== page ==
Monday, February 21, 2011
The movie clip above is "Blade Runner, the Architectural Cut" by Herve Attia. Excerpts from the noir film (1982) are intercut with shots of the locations taken in 2009. The well-known Los Angeles locales include FLLW's Ennis House, the Bradbury Building, the Million Dollar Theater, Union Station and the Second Street tunnel. So of course this film is an old favorite, and an excuse to post this. These disparate locations are fused together in a single dystopian urban megalopolis, inspired by Hong Kong, rendering a bleak future set in 2019 where bionic life is created to be expendable. The Wiki movie summary explores the complexities of adapting Phillip K. Dick's book "Do Androids Dream of Electric Sheep?" and the thematic layers that play out in the film.
The depiction of a constant, nasty rain as climate change, along with the superimposition of refinery flares and oil production rigs in the urban scape beside the massive city pyramids is a futuristic projection from the late '70's vision of a debased and polluted earth. The overweening corporate control of all life and resources is embedded as an added element in the original novel by Philip K. Dick, which wrestled with the philosophical issues of artificially created life. It's a dark vision that doesn't need to become reality; the changing urban strategies that embrace natural processes and conserve energy are becoming, thankfully, the direction of the future.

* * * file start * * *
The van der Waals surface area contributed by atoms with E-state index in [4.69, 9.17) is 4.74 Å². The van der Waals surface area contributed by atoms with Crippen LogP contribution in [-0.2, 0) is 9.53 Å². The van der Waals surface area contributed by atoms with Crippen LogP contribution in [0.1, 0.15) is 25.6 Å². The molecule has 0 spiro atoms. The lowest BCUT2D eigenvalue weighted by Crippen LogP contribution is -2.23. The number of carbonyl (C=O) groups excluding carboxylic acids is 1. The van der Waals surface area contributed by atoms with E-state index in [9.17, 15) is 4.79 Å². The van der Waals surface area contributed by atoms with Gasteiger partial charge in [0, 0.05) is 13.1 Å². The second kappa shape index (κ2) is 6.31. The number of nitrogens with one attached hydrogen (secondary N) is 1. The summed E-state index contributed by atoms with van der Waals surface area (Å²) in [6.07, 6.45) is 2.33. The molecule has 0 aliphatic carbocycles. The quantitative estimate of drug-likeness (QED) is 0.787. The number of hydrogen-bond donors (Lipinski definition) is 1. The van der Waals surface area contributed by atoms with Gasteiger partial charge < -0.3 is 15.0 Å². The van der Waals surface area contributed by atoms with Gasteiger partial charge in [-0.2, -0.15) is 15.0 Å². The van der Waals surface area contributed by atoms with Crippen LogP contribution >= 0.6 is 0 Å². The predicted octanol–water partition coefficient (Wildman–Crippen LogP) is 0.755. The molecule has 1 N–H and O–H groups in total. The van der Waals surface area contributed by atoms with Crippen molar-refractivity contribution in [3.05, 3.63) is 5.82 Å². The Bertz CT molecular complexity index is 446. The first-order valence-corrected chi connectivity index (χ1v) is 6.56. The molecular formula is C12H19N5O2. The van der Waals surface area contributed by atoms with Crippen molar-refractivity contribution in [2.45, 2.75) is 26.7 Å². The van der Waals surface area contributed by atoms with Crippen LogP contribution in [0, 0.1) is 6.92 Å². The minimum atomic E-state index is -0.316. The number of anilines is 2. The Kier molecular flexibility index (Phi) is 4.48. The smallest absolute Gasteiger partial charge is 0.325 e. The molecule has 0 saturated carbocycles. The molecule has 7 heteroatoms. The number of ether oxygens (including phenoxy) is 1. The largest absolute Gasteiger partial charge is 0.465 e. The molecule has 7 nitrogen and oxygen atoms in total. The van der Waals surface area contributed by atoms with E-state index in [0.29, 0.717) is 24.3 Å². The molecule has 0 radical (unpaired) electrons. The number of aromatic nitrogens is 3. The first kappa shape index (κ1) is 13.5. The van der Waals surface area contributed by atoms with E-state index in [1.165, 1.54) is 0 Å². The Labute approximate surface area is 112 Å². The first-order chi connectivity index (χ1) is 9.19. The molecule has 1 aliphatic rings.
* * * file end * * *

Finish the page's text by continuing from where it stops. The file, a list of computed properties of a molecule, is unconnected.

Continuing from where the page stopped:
Posted by L Barlow at 1:00 AM